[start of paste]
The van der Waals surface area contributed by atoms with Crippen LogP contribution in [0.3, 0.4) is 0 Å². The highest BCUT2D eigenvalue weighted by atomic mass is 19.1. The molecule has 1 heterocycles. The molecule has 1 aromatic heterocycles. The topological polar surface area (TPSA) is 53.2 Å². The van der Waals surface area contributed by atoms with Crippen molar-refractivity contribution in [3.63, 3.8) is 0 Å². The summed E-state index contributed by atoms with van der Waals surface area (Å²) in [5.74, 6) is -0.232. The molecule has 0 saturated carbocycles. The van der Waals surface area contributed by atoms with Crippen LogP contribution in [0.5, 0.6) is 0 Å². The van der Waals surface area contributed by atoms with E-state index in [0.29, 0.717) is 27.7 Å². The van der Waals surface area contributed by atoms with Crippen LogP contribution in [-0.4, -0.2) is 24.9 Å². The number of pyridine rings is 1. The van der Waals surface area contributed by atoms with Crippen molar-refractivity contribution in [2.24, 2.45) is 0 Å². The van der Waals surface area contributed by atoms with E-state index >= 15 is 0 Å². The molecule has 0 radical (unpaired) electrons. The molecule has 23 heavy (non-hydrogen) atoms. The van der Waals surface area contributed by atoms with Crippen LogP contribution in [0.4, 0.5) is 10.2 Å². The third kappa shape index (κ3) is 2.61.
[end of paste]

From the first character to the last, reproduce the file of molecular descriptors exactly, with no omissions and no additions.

The van der Waals surface area contributed by atoms with Crippen LogP contribution in [0.3, 0.4) is 0 Å². The highest BCUT2D eigenvalue weighted by atomic mass is 19.1. The molecule has 1 heterocycles. The molecule has 1 aromatic heterocycles. The topological polar surface area (TPSA) is 53.2 Å². The van der Waals surface area contributed by atoms with Crippen molar-refractivity contribution in [3.63, 3.8) is 0 Å². The summed E-state index contributed by atoms with van der Waals surface area (Å²) in [5.74, 6) is -0.232. The molecule has 0 saturated carbocycles. The van der Waals surface area contributed by atoms with Crippen LogP contribution in [0.5, 0.6) is 0 Å². The van der Waals surface area contributed by atoms with E-state index in [0.29, 0.717) is 27.7 Å². The van der Waals surface area contributed by atoms with Crippen LogP contribution in [-0.4, -0.2) is 24.9 Å². The number of pyridine rings is 1. The van der Waals surface area contributed by atoms with Crippen molar-refractivity contribution in [2.24, 2.45) is 0 Å². The van der Waals surface area contributed by atoms with E-state index >= 15 is 0 Å². The molecule has 0 radical (unpaired) electrons. The molecule has 23 heavy (non-hydrogen) atoms. The van der Waals surface area contributed by atoms with Crippen LogP contribution in [0.4, 0.5) is 10.2 Å². The third kappa shape index (κ3) is 2.61.